08

Sep

2014

Into the Intro: Leo Strauss

 

This book reconsiders the views of Leo Strauss on the relationship between philosophy, law and political violence—the aspect of Strauss’s philosophical scholarship that has been most publicly controversial, and where his intentions have been most vehemently disputed.  Around the time of the Iraq War, a bevy of books and articles appeared claiming Strauss and his followers had inspired the foreign and defense policies of the Bush Administration. Scholars and journalists alike scoured Strauss’s difficult and erudite works about political thinkers such as Machiavelli and Thucydides.  They purported to discover there cleverly-placed and shrewdly-veiled messages of bellicose imperialism, war without limits, and unbounded executive power—the doctrines they suspected Strauss of teaching orally to a closed circle of disciples.

Here I contest these charges, through re-interpreting Strauss’s published work in light of the lectures and seminars he gave to his students, which have become publicly available over the last few years. Strauss, I argue, offers a new, classically inspired philosophy of political violence, but one based on a strong preference for peace over war.  This philosophy holds that there are circumstances where the use of violence is a justified necessity, a wholly different proposition from arguing against all moral and legal constraints on war.  As Strauss puts it, “Socrates was a man of peace rather than of war.  It should go without saying that a man of peace is not the same as a pacifist.”(XSD, p. 89)

The fundamental tension or opposition between philosophy and violence that Strauss identifies is inspired by the Socratic/Platonic view of thinking in relation to action.   Strauss writes in On Tyranny:  “The classics understood the moral-political phenomena in the light of man’s highest virtue or perfection, the life of the philosopher or the contemplative life.  The superiority of peace to war … is a reflection of the superiority of thinking to doing or making.”(TM, p.295)  Philosophical reason is intrinsically oriented toward gentleness and peace, agreement and dialogue rather than polemics and clashes of ideological absolutes.  This is a counterpoint to the stances of an array of modern philosophers who see philosophy as intellectual warfare:  “the daughter of tumult and war …a battlefield”, as Bernard-Henri Levy puts it in a recent book, describing his own position.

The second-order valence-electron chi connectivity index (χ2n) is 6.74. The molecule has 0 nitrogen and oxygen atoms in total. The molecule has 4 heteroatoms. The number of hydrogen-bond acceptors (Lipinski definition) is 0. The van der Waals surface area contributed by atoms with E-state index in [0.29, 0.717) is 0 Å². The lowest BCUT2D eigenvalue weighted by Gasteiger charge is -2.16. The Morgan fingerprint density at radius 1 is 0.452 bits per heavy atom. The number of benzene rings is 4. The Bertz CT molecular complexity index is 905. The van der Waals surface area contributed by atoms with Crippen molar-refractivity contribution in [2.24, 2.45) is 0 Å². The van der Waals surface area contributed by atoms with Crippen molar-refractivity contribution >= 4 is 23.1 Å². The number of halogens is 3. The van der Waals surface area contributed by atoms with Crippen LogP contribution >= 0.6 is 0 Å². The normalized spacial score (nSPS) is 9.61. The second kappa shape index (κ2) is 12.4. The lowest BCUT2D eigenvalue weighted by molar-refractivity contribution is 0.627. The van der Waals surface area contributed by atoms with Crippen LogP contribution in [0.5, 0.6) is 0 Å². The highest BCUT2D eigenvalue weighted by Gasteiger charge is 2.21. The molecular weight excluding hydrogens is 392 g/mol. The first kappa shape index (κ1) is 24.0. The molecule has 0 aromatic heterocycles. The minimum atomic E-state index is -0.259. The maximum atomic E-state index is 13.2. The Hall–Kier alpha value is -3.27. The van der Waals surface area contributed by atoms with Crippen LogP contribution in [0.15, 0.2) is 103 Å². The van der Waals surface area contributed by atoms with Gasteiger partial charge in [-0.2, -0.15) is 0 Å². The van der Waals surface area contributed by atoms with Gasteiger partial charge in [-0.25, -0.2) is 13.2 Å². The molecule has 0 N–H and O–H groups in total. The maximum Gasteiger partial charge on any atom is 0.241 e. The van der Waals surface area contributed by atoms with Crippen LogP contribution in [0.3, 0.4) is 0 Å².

At the same time, Strauss believes that, in order to be socially responsible and protect the freedom of the mind, philosophy must address the problem of violence and consider how, through legal and moral restraints, humanity can be preserved even in the most extreme situations.  Thus, Strauss would agree with Bernard-Henri Levy on the point that at least one essential function of philosophy is to think about the “violence, instability, unpredictability, sometimes the horror, of events.”  But Strauss’s insistence on legal and moral restraints is diametrically opposed to the Machiavellian teaching attributed to him by his accusers.